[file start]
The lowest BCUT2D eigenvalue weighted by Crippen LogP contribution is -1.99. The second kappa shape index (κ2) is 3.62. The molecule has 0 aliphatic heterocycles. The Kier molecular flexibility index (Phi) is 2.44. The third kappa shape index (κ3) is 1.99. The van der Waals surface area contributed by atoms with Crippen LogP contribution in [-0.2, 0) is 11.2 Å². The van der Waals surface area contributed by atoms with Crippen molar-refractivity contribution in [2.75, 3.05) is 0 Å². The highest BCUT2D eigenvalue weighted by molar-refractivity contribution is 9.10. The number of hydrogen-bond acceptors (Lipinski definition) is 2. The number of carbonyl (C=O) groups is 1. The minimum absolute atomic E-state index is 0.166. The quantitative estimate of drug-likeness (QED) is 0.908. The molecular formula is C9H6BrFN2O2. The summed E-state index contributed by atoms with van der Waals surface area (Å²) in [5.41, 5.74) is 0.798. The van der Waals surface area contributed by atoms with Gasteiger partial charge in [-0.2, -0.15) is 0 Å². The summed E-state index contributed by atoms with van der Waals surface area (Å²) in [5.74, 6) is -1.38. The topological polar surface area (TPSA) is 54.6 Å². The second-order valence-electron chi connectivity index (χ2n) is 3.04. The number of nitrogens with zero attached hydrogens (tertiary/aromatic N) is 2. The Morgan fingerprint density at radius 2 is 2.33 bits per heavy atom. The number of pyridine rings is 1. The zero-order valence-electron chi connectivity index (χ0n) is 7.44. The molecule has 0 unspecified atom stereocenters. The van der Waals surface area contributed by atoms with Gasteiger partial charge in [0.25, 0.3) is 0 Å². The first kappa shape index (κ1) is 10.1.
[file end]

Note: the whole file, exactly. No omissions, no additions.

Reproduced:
The lowest BCUT2D eigenvalue weighted by Crippen LogP contribution is -1.99. The second kappa shape index (κ2) is 3.62. The molecule has 0 aliphatic heterocycles. The Kier molecular flexibility index (Phi) is 2.44. The third kappa shape index (κ3) is 1.99. The van der Waals surface area contributed by atoms with Crippen LogP contribution in [-0.2, 0) is 11.2 Å². The van der Waals surface area contributed by atoms with Crippen molar-refractivity contribution in [2.75, 3.05) is 0 Å². The highest BCUT2D eigenvalue weighted by molar-refractivity contribution is 9.10. The number of hydrogen-bond acceptors (Lipinski definition) is 2. The number of carbonyl (C=O) groups is 1. The minimum absolute atomic E-state index is 0.166. The quantitative estimate of drug-likeness (QED) is 0.908. The molecular formula is C9H6BrFN2O2. The summed E-state index contributed by atoms with van der Waals surface area (Å²) in [5.41, 5.74) is 0.798. The van der Waals surface area contributed by atoms with Gasteiger partial charge in [-0.2, -0.15) is 0 Å². The summed E-state index contributed by atoms with van der Waals surface area (Å²) in [5.74, 6) is -1.38. The topological polar surface area (TPSA) is 54.6 Å². The second-order valence-electron chi connectivity index (χ2n) is 3.04. The number of nitrogens with zero attached hydrogens (tertiary/aromatic N) is 2. The Morgan fingerprint density at radius 2 is 2.33 bits per heavy atom. The number of pyridine rings is 1. The zero-order valence-electron chi connectivity index (χ0n) is 7.44. The molecule has 0 unspecified atom stereocenters. The van der Waals surface area contributed by atoms with Gasteiger partial charge in [0.25, 0.3) is 0 Å². The first kappa shape index (κ1) is 10.1.